Rep. Ron DeSantis (R-Fla.) warns that lawmakers cashing in as lobbyists and a permanent, highly paid federal bureaucracy is where the Washington swamp is at its worst.

DeSantis shares President Donald Trump’s commitment to “drain the swamp” and is backing numerous legislative proposals to make it happen. Both men believe the federal government is too big and rewards bureaucratic and political empire building.

“Really, the whole economy in this area is fueled by the growth of government, the fact that you have more rules and regulations, which is a cottage industry for lobbying, lawyers and things like that,” DeSantis told LifeZette in a recent interview. “Those are just the incentive structures that exist, and I think a lot of the problems in terms of the behavior in the swamp is just driven by those incentives.”

It’s no coincidence that a half-dozen of America’s richest counties are in the region of Washington, D.C., making it a company town for government.

Much of the region’s economy is driven by lawmakers and staffers helping special interests while hoping to get a plush K Street lobbyist job, DeSantis said.

Related: The Political Money That Keeps the Washington Swamp Full

“You see it in a variety of ways,” DeSantis said. “Obviously, if you have a 2,000-page bill going through Congress, there is an opportunity for someone to put a little ornament on the Christmas tree that benefits someone on K Street. It’s not just members of Congress — some of these staffers are involved. They can push for some of this stuff and then go from $150,000 to making maybe half a million on K Street.”

Trump unveiled a five-point ethics plan to drain the swamp in an October 2016 campaign speech, including a five-year lobbying ban for former lawmakers and staffers that DeSantis has put into a legislative proposal, the Drain the Swamp Act of 2018.

“One thing he said that I’m a big supporter of doing is term limits. So I’m the lead sponsor of the more popular term limits bill, the one Trump endorsed,” DeSantis said. “I would love to have a vote on that but obviously, there is resistance to that. And the other stuff he talked about, more along the lines of ethics reform, we basically took that and turned it into the Drain the Swamp Act.”

The bill prohibits executive and legislative branch officials from lobbying for five years, and DeSantis notes that 42 percent of former congressmen and 50 percent of senators leave government to become lobbyists. Only 3 percent did so in 1974. Overall, the Center for Responsive Politics found, 430 former senators and representatives are currently working as lobbyists.

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DeSantis wants to stop the revolving door of lobbyists and lawmakers, but he’s seen little public appetite for reform. He thinks Trump administration officials fear offending members of Congress who benefit from the swamp.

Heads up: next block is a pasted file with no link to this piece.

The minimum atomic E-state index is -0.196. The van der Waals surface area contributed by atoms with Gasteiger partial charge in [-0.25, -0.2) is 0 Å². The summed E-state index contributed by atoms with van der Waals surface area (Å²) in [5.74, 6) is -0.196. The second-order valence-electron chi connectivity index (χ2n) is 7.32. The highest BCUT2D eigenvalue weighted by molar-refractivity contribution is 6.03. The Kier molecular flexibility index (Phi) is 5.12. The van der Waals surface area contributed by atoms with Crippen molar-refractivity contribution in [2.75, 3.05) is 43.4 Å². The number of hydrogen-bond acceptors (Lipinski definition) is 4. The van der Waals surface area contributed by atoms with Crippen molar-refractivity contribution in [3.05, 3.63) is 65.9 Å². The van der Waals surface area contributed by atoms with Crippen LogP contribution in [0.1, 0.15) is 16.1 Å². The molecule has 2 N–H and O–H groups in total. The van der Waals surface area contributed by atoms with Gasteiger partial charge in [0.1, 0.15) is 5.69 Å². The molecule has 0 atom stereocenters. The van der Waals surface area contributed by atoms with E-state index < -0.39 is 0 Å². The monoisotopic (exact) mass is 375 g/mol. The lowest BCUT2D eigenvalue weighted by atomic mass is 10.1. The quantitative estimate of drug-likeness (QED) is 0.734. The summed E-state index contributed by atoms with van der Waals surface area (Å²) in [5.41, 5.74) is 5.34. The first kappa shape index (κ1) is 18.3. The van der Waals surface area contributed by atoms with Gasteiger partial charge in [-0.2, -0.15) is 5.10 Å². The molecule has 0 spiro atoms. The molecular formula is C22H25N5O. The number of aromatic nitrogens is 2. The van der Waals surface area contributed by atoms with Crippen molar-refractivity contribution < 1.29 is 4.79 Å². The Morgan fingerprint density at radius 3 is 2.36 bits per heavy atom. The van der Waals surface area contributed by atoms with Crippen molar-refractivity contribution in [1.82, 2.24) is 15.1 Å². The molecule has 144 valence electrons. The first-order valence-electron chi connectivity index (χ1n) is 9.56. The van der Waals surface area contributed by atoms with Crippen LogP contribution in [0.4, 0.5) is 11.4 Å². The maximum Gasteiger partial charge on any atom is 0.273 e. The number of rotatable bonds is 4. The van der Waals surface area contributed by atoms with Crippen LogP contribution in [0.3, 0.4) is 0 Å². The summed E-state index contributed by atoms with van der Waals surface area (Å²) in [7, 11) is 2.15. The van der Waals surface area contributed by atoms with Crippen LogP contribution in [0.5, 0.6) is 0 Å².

Related: Swamp Wins! GOPers, Dems Unite to Kill Balanced Budget

“I think there’s been a fear that if you put that on the floor people are going to get upset,” DeSantis said. “Now, my response to that is, things like that, that are very popular, so what if the members don’t like it? They’re going to have to vote for it because it’s suicidal to vote the other way.”

DeSantis points to the nearly 2 million white-collar federal workers who drive up costs and who are almost impossible to fire.

“You look at the bureaucracy and how bureaucracy operates,” DeSantis said. “There’s basically no way you get fired for poor performance; it’s a permanent bureaucracy. If they don’t like certain elements of policy that one administration is doing, they can just wait them out and continue doing what they are doing. There aren’t a lot of consequences. So it’s really a permanent political class between the bureaucracy, the lobbying community, the elected officials, and it’s a problem.”

Downsizing the Federal Government, a project of the libertarian Cato Institute, found that the average federal worker earns 80 percent more than private sector workers with benefits included. It also found that wages and benefits for executive branch civilian workers cost $276 billion in 2017.

DeSantis wants to make it easier to remove poor performers in the workforce, as Trump and Congress did earlier this year at the Department of Veterans Affairs after hundreds of veterans died while waiting for care.

“If you look at what we’ve done at the VA, in empowering the secretary to fire people for bad performance,” DeSantis said. “You need that across the whole government.”

Connor Wolf covers Congress and national politics and can be reached at [email protected]. Follow him on Twitter.

(photo credit, article image: Ron DeSantis, Cut out/Collage, CC BY-SA 2.0, by Gage Skidmore)